Technology and Innovation Support Guide
Technology is one of the greatest business sectors in Canada at the moment. Why? Because you would be able to access funding on a great variety of layers — from Government funding to provincial support.
The Technology and Innovation Support Guide will give your business in-depth information about the different options of funding available for projects aiming to improve existing technology or ones designed to discover new and innovative solutions and practices. The different funding programs available could benefit your business from its development through to expansion or even minimize certain cost.
In addition to the program overviews, the guide includes information about tax credits, which will help you figure out if you would be able to save on your taxes! The guide includes a variety of links and support (from external online resources to contact numbers) for the different layers of financing methods available.
Resource #2: Canada Business Network (CBN)
The Canada Business Network is yet another great source of information about valuable financing for small businesses. The network recognizes the struggle entrepreneurs face when starting or growing out their business, and so, they’ve made the effort to simplify the process and help you out. Want to achieve your dreams? With CBN, you’ll be one step closer.
The Canada Business Network’s website is divided into categories based on the different funding types available to Canadian businesses. They include the following:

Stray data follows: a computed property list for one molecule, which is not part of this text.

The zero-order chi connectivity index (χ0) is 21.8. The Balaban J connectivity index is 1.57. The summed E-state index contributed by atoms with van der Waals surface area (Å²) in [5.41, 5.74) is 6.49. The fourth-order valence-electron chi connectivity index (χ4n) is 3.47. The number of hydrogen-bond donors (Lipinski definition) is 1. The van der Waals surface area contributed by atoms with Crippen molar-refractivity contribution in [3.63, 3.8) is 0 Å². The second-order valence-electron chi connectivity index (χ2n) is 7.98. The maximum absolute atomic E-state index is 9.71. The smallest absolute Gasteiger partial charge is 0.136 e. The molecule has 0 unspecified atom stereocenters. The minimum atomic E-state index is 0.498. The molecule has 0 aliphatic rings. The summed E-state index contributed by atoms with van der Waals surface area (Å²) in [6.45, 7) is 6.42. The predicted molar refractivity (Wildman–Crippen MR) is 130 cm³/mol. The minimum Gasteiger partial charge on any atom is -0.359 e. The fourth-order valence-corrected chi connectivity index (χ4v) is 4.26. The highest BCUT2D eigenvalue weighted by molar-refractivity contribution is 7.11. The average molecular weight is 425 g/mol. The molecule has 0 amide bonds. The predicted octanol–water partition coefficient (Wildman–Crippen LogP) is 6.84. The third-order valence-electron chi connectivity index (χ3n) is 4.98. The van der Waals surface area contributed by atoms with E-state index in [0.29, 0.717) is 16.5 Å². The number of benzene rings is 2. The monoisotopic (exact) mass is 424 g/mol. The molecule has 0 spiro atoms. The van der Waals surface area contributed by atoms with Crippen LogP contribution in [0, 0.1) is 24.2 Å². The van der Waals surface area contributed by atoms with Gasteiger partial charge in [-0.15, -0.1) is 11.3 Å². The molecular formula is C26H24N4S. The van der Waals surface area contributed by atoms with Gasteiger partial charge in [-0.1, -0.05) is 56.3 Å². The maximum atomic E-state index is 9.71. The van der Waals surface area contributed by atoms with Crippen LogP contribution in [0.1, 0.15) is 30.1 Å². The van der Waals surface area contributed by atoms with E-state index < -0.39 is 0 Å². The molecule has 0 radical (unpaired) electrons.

Accessing equity financing
Equity financing is a great option for those of you who wish to stay out of debt. The Accessing Equity Financing section gives you an overview of the things you should take under consideration when searching for an investor. Furthermore, you will learn how and where to meet such investors and the ways you can negotiate the levels of control they will have over your business.
Crowdfunding has been receiving increasing attention from the media and the general public recently. Within the Crowdfunding section of the CBN you will learn more about the platforms you can use to fund your startup. In addition, the Canada Business Network provides you with specific Ontario crowdfunding platforms and helpful guidance.
Resource #3: Extra Alternative Financing Options for Small Businesses in Canada
The financial guides presented above focus on the two main types of finance your business can benefit from — government financing and alternative financing. Since the latter is gaining momentum and hype we would like to provide you with a couple more options worth exploring.
Why? We believe that alternative finance is extremely suitable for small businesses because of the (likely) better terms and conditions in addition to advantages like speed and convenience.
Asset-Based Loans (Against Personal Possessions)
Zillidy is part of the asset-based loans movement, offering small business loans, which can help you secure the future you’re aiming for. Why is Zillidy perfect for small companies? First and foremost, the small business loans we offer don’t require any credit checks or financial statements, which, as a young company, you might not be able to provide. Secondly, your personal possessions are cared for by professionals, so you’ll receive them back in pristine condition at the end of the loan period. Last but not least, the transaction is simple and straightforward!